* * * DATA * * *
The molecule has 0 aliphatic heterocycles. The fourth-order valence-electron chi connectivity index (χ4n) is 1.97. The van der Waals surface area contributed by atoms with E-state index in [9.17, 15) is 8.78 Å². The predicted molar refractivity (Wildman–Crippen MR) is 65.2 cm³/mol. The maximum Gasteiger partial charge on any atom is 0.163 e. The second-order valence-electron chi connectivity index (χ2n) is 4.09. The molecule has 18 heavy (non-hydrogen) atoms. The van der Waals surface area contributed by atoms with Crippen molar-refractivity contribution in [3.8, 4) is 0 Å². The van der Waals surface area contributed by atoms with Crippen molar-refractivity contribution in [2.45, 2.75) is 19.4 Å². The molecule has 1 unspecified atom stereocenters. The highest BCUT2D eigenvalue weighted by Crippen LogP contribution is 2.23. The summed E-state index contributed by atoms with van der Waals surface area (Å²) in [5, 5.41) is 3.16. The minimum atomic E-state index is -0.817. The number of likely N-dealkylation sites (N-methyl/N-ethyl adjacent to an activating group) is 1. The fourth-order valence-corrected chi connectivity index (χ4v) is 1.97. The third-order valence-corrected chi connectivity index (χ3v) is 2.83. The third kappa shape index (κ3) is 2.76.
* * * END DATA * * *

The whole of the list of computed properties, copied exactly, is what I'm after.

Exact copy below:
The molecule has 0 aliphatic heterocycles. The fourth-order valence-electron chi connectivity index (χ4n) is 1.97. The van der Waals surface area contributed by atoms with E-state index in [9.17, 15) is 8.78 Å². The predicted molar refractivity (Wildman–Crippen MR) is 65.2 cm³/mol. The maximum Gasteiger partial charge on any atom is 0.163 e. The second-order valence-electron chi connectivity index (χ2n) is 4.09. The molecule has 18 heavy (non-hydrogen) atoms. The van der Waals surface area contributed by atoms with Crippen molar-refractivity contribution in [3.8, 4) is 0 Å². The van der Waals surface area contributed by atoms with Crippen molar-refractivity contribution in [2.45, 2.75) is 19.4 Å². The molecule has 1 unspecified atom stereocenters. The highest BCUT2D eigenvalue weighted by Crippen LogP contribution is 2.23. The summed E-state index contributed by atoms with van der Waals surface area (Å²) in [5, 5.41) is 3.16. The minimum atomic E-state index is -0.817. The number of likely N-dealkylation sites (N-methyl/N-ethyl adjacent to an activating group) is 1. The fourth-order valence-corrected chi connectivity index (χ4v) is 1.97. The third-order valence-corrected chi connectivity index (χ3v) is 2.83. The third kappa shape index (κ3) is 2.76.